• Psychology, Fifth Edition, James S. Nairne Chapter 10 IQ: The Intelligence Quotient• Invented in 1904 by French psychologists Binet and Simon – Purpose: Identify students with special educational needs• Mental age: Chronological age that best fits a child’s level of performance, calculated by comparing with average test scores from different age groups – Intelligence quotient: [Mental age / Chronological age] * 100
  • Psychology, Fifth Edition, James S. Nairne Chapter 10 Another Approach: Deviation IQ• An intelligence score derived from determining where your performance sits in an age-based distribution of test scores – Average score for a particular age group = 100; score determined by how much more or less you scored relative to others in your age group• Helps overcome problem of comparing scores across age groups
  • Psychology, Fifth Edition, James S. Nairne Chapter 10
  • Psychology, Fifth Edition, James S. Nairne Chapter 10Extremes of Intelligence: Mental Retardation• Definition: Scoring below 70 on a standard IQ test• Affects between 1% and 3% of population – Many are able to live independently• Many causes, including – Genetic abnormalities – Environmental factors – Teratogens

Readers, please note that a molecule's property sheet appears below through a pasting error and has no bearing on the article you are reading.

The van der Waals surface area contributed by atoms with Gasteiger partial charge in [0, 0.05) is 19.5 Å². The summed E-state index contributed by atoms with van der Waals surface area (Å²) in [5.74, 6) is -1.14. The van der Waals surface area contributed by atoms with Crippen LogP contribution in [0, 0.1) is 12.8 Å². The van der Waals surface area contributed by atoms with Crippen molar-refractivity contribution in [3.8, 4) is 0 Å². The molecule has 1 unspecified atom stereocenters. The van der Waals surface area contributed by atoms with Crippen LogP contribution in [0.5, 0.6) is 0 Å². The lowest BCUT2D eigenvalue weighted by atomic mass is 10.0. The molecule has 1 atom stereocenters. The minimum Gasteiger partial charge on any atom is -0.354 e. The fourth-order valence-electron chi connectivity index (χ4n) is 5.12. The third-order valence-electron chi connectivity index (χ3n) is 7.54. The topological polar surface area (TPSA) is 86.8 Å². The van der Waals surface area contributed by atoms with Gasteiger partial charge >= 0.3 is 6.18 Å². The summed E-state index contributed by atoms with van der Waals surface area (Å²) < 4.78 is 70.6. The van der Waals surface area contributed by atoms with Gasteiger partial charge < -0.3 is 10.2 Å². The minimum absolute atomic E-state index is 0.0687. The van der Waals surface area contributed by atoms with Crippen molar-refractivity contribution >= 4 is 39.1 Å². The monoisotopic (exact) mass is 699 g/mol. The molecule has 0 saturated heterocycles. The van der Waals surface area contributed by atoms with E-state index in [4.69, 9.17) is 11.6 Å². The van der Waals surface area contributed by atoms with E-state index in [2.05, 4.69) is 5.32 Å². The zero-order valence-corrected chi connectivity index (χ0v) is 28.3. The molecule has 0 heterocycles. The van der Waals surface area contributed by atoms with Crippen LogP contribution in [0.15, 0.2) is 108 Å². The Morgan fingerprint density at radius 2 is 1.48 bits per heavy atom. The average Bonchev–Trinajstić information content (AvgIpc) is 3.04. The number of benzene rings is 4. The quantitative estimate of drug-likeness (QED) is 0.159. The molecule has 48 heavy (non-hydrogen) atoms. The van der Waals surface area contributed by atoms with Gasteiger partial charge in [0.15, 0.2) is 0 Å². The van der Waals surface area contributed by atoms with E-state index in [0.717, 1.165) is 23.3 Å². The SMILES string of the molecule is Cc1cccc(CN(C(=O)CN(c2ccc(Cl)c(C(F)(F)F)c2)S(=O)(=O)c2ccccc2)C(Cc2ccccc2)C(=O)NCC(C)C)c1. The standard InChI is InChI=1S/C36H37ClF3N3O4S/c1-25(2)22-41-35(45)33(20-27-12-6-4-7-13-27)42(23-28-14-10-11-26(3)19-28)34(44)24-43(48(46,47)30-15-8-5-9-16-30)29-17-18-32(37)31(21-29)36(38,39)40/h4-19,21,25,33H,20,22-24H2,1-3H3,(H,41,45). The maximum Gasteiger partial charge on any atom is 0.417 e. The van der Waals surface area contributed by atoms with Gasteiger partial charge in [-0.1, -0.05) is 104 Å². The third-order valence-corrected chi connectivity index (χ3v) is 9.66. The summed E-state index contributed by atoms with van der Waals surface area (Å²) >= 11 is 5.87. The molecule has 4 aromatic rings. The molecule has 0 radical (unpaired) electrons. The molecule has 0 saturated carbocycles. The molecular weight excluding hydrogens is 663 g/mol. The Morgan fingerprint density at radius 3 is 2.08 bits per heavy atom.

• Psychology, Fifth Edition, James S. Nairne Chapter 10 Giftedness• Definition: Scoring above 130 on a standard IQ test• Do gifted children grow up to be successful, socially well adjusted, and happy? – Some research suggests yes (Terman) – Profoundly gifted children do seem to show some emotional, social problems as adults (Winner)• A special case: Savants, who have amazing abilities in only limited domains – Associated with disorders such as autism
  • Psychology, Fifth Edition, James S. Nairne Chapter 10 How Valid Is IQ?• Different specific IQ tests: WAIS, WISC, Stanford-Binet• These tend to correlate well with school performance, but not as well with broader measures of how a person adapts to environment• Labeling effects: Does being labeled as high IQ or low IQ tend to affect educational opportunities? – If so, IQ can become a self-fulfilling prophecy